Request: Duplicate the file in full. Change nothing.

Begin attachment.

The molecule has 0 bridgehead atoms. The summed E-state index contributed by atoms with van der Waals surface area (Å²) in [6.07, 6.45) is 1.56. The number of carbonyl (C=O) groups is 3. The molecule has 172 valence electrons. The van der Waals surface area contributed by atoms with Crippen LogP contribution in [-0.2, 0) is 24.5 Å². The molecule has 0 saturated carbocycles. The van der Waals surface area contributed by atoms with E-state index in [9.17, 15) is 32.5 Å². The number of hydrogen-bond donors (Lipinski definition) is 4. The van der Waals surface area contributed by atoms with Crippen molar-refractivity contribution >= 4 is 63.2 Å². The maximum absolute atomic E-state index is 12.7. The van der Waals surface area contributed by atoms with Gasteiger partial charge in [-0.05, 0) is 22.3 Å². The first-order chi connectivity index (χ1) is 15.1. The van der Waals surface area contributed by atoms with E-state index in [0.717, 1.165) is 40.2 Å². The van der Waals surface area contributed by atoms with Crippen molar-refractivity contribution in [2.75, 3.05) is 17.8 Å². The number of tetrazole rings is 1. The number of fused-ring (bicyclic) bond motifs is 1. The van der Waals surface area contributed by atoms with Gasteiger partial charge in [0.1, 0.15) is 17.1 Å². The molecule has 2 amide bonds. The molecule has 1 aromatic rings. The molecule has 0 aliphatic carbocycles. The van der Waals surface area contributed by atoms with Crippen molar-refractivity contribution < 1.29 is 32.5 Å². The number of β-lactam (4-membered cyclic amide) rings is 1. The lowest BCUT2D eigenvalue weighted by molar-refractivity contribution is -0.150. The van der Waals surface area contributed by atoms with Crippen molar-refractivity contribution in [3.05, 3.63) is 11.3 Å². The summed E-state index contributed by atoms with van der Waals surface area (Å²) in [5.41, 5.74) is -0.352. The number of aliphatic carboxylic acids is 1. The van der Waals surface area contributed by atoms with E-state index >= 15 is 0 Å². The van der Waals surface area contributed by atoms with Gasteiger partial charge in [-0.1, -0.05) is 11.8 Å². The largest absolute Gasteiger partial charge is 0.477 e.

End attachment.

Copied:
The molecule has 0 bridgehead atoms. The summed E-state index contributed by atoms with van der Waals surface area (Å²) in [6.07, 6.45) is 1.56. The number of carbonyl (C=O) groups is 3. The molecule has 172 valence electrons. The van der Waals surface area contributed by atoms with Crippen LogP contribution in [-0.2, 0) is 24.5 Å². The molecule has 0 saturated carbocycles. The van der Waals surface area contributed by atoms with E-state index in [9.17, 15) is 32.5 Å². The number of hydrogen-bond donors (Lipinski definition) is 4. The van der Waals surface area contributed by atoms with Crippen molar-refractivity contribution >= 4 is 63.2 Å². The maximum absolute atomic E-state index is 12.7. The van der Waals surface area contributed by atoms with Gasteiger partial charge in [-0.05, 0) is 22.3 Å². The first-order chi connectivity index (χ1) is 15.1. The van der Waals surface area contributed by atoms with E-state index in [0.717, 1.165) is 40.2 Å². The van der Waals surface area contributed by atoms with Crippen molar-refractivity contribution in [2.75, 3.05) is 17.8 Å². The number of tetrazole rings is 1. The number of fused-ring (bicyclic) bond motifs is 1. The van der Waals surface area contributed by atoms with Gasteiger partial charge in [0.1, 0.15) is 17.1 Å². The molecule has 2 amide bonds. The molecule has 1 aromatic rings. The molecule has 0 aliphatic carbocycles. The van der Waals surface area contributed by atoms with Crippen molar-refractivity contribution < 1.29 is 32.5 Å². The number of β-lactam (4-membered cyclic amide) rings is 1. The lowest BCUT2D eigenvalue weighted by molar-refractivity contribution is -0.150. The van der Waals surface area contributed by atoms with Crippen molar-refractivity contribution in [3.05, 3.63) is 11.3 Å². The summed E-state index contributed by atoms with van der Waals surface area (Å²) in [5.41, 5.74) is -0.352. The number of aliphatic carboxylic acids is 1. The van der Waals surface area contributed by atoms with E-state index >= 15 is 0 Å². The van der Waals surface area contributed by atoms with Gasteiger partial charge in [-0.1, -0.05) is 11.8 Å². The largest absolute Gasteiger partial charge is 0.477 e.